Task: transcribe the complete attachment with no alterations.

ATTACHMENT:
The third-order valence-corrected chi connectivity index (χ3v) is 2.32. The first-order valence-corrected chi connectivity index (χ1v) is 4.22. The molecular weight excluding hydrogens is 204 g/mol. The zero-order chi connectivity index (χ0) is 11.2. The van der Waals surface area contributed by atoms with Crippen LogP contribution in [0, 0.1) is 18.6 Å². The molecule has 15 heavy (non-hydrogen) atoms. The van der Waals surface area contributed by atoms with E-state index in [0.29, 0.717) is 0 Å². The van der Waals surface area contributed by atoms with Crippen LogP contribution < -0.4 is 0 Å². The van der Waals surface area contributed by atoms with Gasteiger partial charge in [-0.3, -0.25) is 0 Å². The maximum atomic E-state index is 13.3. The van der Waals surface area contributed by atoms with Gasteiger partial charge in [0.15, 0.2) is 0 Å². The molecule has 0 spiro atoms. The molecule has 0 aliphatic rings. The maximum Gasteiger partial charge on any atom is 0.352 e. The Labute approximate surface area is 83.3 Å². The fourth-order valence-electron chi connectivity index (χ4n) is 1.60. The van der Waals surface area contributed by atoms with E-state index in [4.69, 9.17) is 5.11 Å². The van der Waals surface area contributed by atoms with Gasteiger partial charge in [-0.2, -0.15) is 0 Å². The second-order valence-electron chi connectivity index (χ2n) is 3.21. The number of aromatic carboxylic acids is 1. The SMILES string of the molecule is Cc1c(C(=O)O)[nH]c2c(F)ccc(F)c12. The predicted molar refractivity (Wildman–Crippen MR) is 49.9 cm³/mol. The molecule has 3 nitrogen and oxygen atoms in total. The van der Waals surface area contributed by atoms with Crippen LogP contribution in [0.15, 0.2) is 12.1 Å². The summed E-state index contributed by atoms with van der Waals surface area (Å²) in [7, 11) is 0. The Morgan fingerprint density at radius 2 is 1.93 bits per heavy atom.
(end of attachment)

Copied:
The third-order valence-corrected chi connectivity index (χ3v) is 2.32. The first-order valence-corrected chi connectivity index (χ1v) is 4.22. The molecular weight excluding hydrogens is 204 g/mol. The zero-order chi connectivity index (χ0) is 11.2. The van der Waals surface area contributed by atoms with Crippen LogP contribution in [0, 0.1) is 18.6 Å². The molecule has 15 heavy (non-hydrogen) atoms. The van der Waals surface area contributed by atoms with E-state index in [0.29, 0.717) is 0 Å². The van der Waals surface area contributed by atoms with Crippen LogP contribution < -0.4 is 0 Å². The van der Waals surface area contributed by atoms with Gasteiger partial charge in [-0.3, -0.25) is 0 Å². The maximum atomic E-state index is 13.3. The van der Waals surface area contributed by atoms with Gasteiger partial charge in [0.15, 0.2) is 0 Å². The molecule has 0 spiro atoms. The molecule has 0 aliphatic rings. The maximum Gasteiger partial charge on any atom is 0.352 e. The Labute approximate surface area is 83.3 Å². The fourth-order valence-electron chi connectivity index (χ4n) is 1.60. The van der Waals surface area contributed by atoms with E-state index in [4.69, 9.17) is 5.11 Å². The van der Waals surface area contributed by atoms with Gasteiger partial charge in [-0.2, -0.15) is 0 Å². The second-order valence-electron chi connectivity index (χ2n) is 3.21. The number of aromatic carboxylic acids is 1. The SMILES string of the molecule is Cc1c(C(=O)O)[nH]c2c(F)ccc(F)c12. The predicted molar refractivity (Wildman–Crippen MR) is 49.9 cm³/mol. The molecule has 3 nitrogen and oxygen atoms in total. The van der Waals surface area contributed by atoms with Crippen LogP contribution in [0.15, 0.2) is 12.1 Å². The summed E-state index contributed by atoms with van der Waals surface area (Å²) in [7, 11) is 0. The Morgan fingerprint density at radius 2 is 1.93 bits per heavy atom.